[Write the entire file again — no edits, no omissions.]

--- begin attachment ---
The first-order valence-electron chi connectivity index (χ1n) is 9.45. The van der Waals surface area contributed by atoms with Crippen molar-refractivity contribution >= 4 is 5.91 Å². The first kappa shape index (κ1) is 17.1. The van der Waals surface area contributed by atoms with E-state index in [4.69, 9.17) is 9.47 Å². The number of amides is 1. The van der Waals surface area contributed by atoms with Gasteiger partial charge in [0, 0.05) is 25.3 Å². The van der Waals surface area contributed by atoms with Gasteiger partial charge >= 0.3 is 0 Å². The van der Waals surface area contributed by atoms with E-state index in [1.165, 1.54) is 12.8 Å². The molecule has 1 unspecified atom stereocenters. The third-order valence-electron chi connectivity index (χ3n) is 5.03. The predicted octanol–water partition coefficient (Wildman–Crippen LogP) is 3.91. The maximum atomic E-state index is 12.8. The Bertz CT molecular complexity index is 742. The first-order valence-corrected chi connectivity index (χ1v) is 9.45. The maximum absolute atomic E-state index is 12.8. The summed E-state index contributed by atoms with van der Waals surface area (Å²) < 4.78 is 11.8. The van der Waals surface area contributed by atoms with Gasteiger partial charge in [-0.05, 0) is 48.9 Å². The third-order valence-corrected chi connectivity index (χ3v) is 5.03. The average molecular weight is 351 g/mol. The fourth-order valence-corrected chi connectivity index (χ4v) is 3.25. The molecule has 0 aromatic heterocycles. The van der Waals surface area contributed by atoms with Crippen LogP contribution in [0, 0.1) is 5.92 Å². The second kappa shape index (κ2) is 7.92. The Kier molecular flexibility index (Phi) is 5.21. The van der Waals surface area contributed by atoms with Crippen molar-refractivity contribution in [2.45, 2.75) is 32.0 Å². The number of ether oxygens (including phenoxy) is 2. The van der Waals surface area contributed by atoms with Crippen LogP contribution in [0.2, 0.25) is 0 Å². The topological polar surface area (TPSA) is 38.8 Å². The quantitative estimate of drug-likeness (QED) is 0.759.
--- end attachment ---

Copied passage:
The first-order valence-electron chi connectivity index (χ1n) is 9.45. The van der Waals surface area contributed by atoms with Crippen molar-refractivity contribution >= 4 is 5.91 Å². The first kappa shape index (κ1) is 17.1. The van der Waals surface area contributed by atoms with E-state index in [4.69, 9.17) is 9.47 Å². The number of amides is 1. The van der Waals surface area contributed by atoms with Gasteiger partial charge in [0, 0.05) is 25.3 Å². The van der Waals surface area contributed by atoms with Gasteiger partial charge >= 0.3 is 0 Å². The van der Waals surface area contributed by atoms with E-state index in [1.165, 1.54) is 12.8 Å². The molecule has 1 unspecified atom stereocenters. The third-order valence-electron chi connectivity index (χ3n) is 5.03. The predicted octanol–water partition coefficient (Wildman–Crippen LogP) is 3.91. The maximum atomic E-state index is 12.8. The Bertz CT molecular complexity index is 742. The first-order valence-corrected chi connectivity index (χ1v) is 9.45. The maximum absolute atomic E-state index is 12.8. The summed E-state index contributed by atoms with van der Waals surface area (Å²) < 4.78 is 11.8. The van der Waals surface area contributed by atoms with Gasteiger partial charge in [-0.05, 0) is 48.9 Å². The third-order valence-corrected chi connectivity index (χ3v) is 5.03. The average molecular weight is 351 g/mol. The fourth-order valence-corrected chi connectivity index (χ4v) is 3.25. The molecule has 0 aromatic heterocycles. The van der Waals surface area contributed by atoms with Crippen LogP contribution in [0, 0.1) is 5.92 Å². The second kappa shape index (κ2) is 7.92. The Kier molecular flexibility index (Phi) is 5.21. The van der Waals surface area contributed by atoms with Crippen molar-refractivity contribution in [2.45, 2.75) is 32.0 Å². The number of ether oxygens (including phenoxy) is 2. The van der Waals surface area contributed by atoms with Crippen LogP contribution in [0.2, 0.25) is 0 Å². The topological polar surface area (TPSA) is 38.8 Å². The quantitative estimate of drug-likeness (QED) is 0.759.